When Work Takes Its Toll, Get What You’re Owed
If you worked a physically demanding job, like construction, factory work, nursing, other health care jobs or anything that required strength and stamina, you should be proud.
And when the repetitive stress of your work, spread over time, leaves you with a cumulative trauma disorder, you should be paid.
Kentucky Workers’ Compensation covers your medical treatment and some of your lost wages when wear and tear from your job leaves you unable to work.
But this is about more than money—it’s about maintaining the lifestyle you earned through all that hard work.
At Morgan, Collins & Yeast, we see a lot clients with repetitive strain injuries. It’s common, whether you worked with a jackhammer or other heavy tools on construction jobs—or if you repeated strenuous tasks in a factory, a coal mine or even in an office on a computer.
Our law firm is a leader in cumulative trauma Workers’ Comp claims. Attorney McKinnley Morgan helped get these kinds of cases taken seriously by our legal system in the first place.
If you can’t work because of a repetitive stress injury, put our Kentucky Courage™ to work for you.
What Is Cumulative Trauma?
A cumulative trauma injury happens when a motion you must repeat over and over slowly causes damage to your body, over months or sometimes years.
These are common cumulative trauma issues:
- Neck problems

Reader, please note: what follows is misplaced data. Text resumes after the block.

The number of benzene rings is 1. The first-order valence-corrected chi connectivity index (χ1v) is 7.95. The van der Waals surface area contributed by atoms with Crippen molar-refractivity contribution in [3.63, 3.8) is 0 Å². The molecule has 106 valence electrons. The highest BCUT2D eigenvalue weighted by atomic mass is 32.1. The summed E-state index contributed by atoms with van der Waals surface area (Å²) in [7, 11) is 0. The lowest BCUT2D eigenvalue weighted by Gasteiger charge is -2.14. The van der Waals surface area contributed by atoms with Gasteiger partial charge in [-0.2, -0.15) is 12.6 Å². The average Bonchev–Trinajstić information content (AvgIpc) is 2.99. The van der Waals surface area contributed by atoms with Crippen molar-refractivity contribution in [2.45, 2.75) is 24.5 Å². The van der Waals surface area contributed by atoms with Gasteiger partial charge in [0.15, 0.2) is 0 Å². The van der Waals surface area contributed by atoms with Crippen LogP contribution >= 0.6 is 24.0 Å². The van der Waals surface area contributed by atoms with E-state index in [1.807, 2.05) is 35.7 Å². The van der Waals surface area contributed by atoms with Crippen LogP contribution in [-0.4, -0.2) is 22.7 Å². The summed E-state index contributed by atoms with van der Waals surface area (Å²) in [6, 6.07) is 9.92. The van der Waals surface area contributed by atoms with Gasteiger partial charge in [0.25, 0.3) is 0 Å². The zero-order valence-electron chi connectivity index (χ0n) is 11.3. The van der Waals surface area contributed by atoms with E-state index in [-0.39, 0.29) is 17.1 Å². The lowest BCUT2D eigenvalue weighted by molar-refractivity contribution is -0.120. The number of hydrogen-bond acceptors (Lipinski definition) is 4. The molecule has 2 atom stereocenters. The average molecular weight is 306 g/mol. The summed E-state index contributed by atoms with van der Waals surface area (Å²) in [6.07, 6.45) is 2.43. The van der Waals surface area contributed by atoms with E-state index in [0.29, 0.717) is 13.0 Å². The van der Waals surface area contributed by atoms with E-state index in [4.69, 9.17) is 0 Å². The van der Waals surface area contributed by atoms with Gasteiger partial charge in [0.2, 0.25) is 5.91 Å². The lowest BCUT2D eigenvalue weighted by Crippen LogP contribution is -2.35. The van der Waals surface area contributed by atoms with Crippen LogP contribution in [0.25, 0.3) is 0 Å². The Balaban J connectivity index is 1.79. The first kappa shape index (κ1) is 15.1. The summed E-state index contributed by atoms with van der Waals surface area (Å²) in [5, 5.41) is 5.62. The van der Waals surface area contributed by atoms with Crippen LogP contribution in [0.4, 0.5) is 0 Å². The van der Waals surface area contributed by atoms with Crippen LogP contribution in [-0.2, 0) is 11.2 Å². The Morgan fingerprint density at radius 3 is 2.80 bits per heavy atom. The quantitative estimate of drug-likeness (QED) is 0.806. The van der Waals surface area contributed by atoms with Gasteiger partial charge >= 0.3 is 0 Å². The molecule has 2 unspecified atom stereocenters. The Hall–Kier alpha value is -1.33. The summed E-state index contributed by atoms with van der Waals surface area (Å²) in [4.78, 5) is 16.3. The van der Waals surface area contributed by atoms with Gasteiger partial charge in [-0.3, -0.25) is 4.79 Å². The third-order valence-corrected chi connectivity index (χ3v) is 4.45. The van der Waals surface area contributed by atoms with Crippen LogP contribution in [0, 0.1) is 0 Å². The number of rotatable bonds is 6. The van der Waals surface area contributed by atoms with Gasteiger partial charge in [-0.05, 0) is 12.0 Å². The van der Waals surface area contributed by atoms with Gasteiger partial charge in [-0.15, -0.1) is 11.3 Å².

- Back problems
- Joint replacements (in your knees or hips)
- Carpal tunnel syndrome (in your hands and arms)
- Cubital tunnel syndrome (in your elbow)
- Shoulder surgeries
You can develop many other impairments from long-time exposure to hazardous conditions at work, including black lung disease.
Don’t hesitate to seek maximum Workers’ Comp benefits for these conditions just because you can’t tie them to one particular accident on one particular day.
Cumulative trauma is even included as part of the definition of a workplace injury in Kentucky’s Workers’ Comp law: “Injury is defined as any work-related traumatic event or series of events, including cumulative trauma, arising out of and in the course of employment.”
At Morgan, Collins & Yeast, we’ll meet with you to evaluate your case—at no cost to you.
How to Prove Your Cumulative Trauma Workers’ Compensation Case
Even when you know your pain was caused by your job, employers and Workers’ Comp insurance companies often want to save their money by fighting your claim.
If they deny your Workers’ Comp claim, you’ll need strong evidence to fight back.
Follow these strategies to build a successful claim:
- Medical evidence. Submit medical evidence from doctors who have treated your condition.
- Prompt action. A recent change in state law gives you two years from the time your doctor determined your injury was work-related to file your claim. Don’t wait.
- Tell your employer. Report to your employer that you’ve suffered an injury because of work as soon as you realize it.
And, get an experienced lawyer.
The key to winning benefits is proving that your cumulative trauma injury resulted from your work.
The lawyers at Morgan, Collins & Yeast know the system and how to prove your case.
Get the maximum compensation you’re owed.